Admiralty Primary School pupil Jaskirant Kaur grew up listening to her father talk about how he built up his savings with stamps as a child and saved up to buy books and toys.
Yesterday, the 12-year-old got to live out her father's stories, as POSB revived its National School Savings Campaign.
The campaign, which was first launched nearly 50 years ago, is into its third edition. While it will still feature the popular mascot, Smiley the Squirrel, this year's campaign comes with a digital twist.
Pupils can download a mobile gaming app, Smiley Town, which tracks the total number of stamps they have collected and the money they have saved. It will also share money-saving tips.
The campaign also joins Singapore's push towards cashless transactions with the option to buy stamps using ez-link cards.
From Feb 2, primary school pupils with POSB accounts can collect their stamp books from any POSB or DBS branch, SingPost outlet or participating Pacific and Popular bookstores.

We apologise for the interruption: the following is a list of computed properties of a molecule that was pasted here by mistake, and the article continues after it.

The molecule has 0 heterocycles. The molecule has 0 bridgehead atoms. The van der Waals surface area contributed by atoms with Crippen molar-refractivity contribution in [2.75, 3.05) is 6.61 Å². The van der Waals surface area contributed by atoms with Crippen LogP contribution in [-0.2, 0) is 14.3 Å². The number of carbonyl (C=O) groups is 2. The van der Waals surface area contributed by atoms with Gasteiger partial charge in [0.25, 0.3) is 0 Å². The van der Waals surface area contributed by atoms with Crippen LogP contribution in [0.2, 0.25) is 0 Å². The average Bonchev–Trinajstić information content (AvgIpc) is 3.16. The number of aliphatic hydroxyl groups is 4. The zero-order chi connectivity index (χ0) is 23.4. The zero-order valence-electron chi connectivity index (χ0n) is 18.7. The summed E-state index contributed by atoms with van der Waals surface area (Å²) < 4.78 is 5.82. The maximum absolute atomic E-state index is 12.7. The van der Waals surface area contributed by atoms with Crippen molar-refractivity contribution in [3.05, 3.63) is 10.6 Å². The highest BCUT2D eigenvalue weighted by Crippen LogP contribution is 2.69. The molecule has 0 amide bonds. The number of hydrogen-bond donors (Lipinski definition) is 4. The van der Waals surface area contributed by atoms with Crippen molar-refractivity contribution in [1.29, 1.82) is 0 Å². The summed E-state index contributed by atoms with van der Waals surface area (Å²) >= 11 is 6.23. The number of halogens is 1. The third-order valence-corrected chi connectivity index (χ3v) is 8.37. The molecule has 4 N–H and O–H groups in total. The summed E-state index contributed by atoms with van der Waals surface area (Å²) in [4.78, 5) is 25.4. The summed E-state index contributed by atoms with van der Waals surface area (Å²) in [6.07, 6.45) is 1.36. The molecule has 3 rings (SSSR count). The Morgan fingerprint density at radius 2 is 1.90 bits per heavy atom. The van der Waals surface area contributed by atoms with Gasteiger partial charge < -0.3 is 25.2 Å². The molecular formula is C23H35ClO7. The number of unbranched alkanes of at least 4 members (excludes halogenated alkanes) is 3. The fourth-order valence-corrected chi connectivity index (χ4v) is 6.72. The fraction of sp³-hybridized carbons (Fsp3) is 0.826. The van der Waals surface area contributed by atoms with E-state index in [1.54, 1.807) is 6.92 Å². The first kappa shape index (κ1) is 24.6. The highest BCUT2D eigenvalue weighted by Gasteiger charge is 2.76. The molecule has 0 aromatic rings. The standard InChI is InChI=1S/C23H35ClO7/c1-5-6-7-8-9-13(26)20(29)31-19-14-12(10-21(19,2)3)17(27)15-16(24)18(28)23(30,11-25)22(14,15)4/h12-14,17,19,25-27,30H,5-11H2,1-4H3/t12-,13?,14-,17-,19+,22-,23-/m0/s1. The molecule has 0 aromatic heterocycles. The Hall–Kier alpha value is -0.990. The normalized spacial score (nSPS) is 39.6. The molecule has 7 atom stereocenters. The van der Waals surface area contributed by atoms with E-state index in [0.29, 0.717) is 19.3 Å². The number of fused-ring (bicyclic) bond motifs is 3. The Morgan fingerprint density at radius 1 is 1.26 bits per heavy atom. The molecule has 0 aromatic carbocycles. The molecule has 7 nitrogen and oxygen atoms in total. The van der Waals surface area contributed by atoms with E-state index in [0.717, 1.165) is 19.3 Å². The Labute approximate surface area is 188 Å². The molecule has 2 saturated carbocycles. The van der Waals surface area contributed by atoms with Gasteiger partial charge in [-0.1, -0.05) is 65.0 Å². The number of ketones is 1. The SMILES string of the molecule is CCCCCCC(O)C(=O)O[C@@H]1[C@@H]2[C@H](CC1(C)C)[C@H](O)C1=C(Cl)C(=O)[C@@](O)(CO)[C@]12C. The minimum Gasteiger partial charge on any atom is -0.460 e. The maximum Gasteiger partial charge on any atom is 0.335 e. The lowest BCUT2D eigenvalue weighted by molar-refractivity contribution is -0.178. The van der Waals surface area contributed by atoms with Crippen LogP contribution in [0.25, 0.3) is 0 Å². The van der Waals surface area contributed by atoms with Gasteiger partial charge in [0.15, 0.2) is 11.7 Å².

Fifty-cent stamps will be available for purchase at all SingPost outlets and participating bookstores.
Pupils who complete their stamp cards with 20 stamps can deposit them into any POSB or DBS quick cheque deposit boxes.
For every $10 saved each month, students will receive a $1 bonus from POSB. The campaign runs for 10 months and the Smiley Town app will be available on app stores from Feb 28.
Said 12-year-old Leroy Liew from Admiralty Primary: "It (the campaign) makes me more determined to save and I will encourage my parents to save more too."
POSB, which launched the campaign in conjunction with SG50 celebrations this year, found through a survey of 5,000 respondents that about 90 per cent felt that the value of saving had eroded among children.
The same proportion felt that reviving the campaign would be effective in teaching children to save.
Speaking to guests at the launch yesterday at the Central Public Library, Education Minister Heng Swee Keat recalled how he looked forward to collecting all the stamps until his booklet was full when he was young.
However, he reminded children who attended the launch that while it was good to know the value of money, it was also good to know the "value of things that don't cost any money at all".
"Help your mum and dad clean up the house or help a friend who is in need," he said.
This article was first published on Jan 24, 2015.
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